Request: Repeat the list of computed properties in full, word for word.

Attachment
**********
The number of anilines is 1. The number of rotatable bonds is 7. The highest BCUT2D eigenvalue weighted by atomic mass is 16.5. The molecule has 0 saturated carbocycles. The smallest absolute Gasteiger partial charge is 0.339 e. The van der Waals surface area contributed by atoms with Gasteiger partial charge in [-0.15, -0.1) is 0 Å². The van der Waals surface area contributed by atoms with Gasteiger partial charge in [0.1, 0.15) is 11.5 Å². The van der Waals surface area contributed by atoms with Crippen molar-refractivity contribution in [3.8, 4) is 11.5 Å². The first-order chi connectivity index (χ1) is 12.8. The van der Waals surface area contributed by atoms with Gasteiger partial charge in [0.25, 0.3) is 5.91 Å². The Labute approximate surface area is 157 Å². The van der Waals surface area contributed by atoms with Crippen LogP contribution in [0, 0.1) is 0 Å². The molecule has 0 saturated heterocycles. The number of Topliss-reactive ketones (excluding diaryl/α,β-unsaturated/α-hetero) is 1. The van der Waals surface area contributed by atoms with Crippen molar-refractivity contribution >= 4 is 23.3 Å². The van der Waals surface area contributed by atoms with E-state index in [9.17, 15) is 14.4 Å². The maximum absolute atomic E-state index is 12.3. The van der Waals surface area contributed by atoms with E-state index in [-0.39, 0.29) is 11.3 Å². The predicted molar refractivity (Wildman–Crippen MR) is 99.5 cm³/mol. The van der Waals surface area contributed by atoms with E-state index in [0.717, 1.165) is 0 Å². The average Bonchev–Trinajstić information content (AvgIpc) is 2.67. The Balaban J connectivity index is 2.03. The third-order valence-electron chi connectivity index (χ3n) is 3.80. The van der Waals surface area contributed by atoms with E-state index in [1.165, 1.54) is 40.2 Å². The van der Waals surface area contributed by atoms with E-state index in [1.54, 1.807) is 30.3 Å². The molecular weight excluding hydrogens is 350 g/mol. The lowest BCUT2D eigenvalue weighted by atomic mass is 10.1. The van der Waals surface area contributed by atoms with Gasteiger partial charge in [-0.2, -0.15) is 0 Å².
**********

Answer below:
The number of anilines is 1. The number of rotatable bonds is 7. The highest BCUT2D eigenvalue weighted by atomic mass is 16.5. The molecule has 0 saturated carbocycles. The smallest absolute Gasteiger partial charge is 0.339 e. The van der Waals surface area contributed by atoms with Gasteiger partial charge in [-0.15, -0.1) is 0 Å². The van der Waals surface area contributed by atoms with Gasteiger partial charge in [0.1, 0.15) is 11.5 Å². The van der Waals surface area contributed by atoms with Crippen molar-refractivity contribution in [3.8, 4) is 11.5 Å². The first-order chi connectivity index (χ1) is 12.8. The van der Waals surface area contributed by atoms with Gasteiger partial charge in [0.25, 0.3) is 5.91 Å². The Labute approximate surface area is 157 Å². The van der Waals surface area contributed by atoms with Crippen LogP contribution in [0, 0.1) is 0 Å². The molecule has 0 saturated heterocycles. The number of Topliss-reactive ketones (excluding diaryl/α,β-unsaturated/α-hetero) is 1. The van der Waals surface area contributed by atoms with Crippen molar-refractivity contribution >= 4 is 23.3 Å². The van der Waals surface area contributed by atoms with E-state index in [9.17, 15) is 14.4 Å². The maximum absolute atomic E-state index is 12.3. The van der Waals surface area contributed by atoms with E-state index in [-0.39, 0.29) is 11.3 Å². The predicted molar refractivity (Wildman–Crippen MR) is 99.5 cm³/mol. The van der Waals surface area contributed by atoms with E-state index in [0.717, 1.165) is 0 Å². The average Bonchev–Trinajstić information content (AvgIpc) is 2.67. The Balaban J connectivity index is 2.03. The third-order valence-electron chi connectivity index (χ3n) is 3.80. The van der Waals surface area contributed by atoms with E-state index in [1.165, 1.54) is 40.2 Å². The van der Waals surface area contributed by atoms with E-state index in [1.54, 1.807) is 30.3 Å². The molecular weight excluding hydrogens is 350 g/mol. The lowest BCUT2D eigenvalue weighted by atomic mass is 10.1. The van der Waals surface area contributed by atoms with Gasteiger partial charge in [-0.2, -0.15) is 0 Å².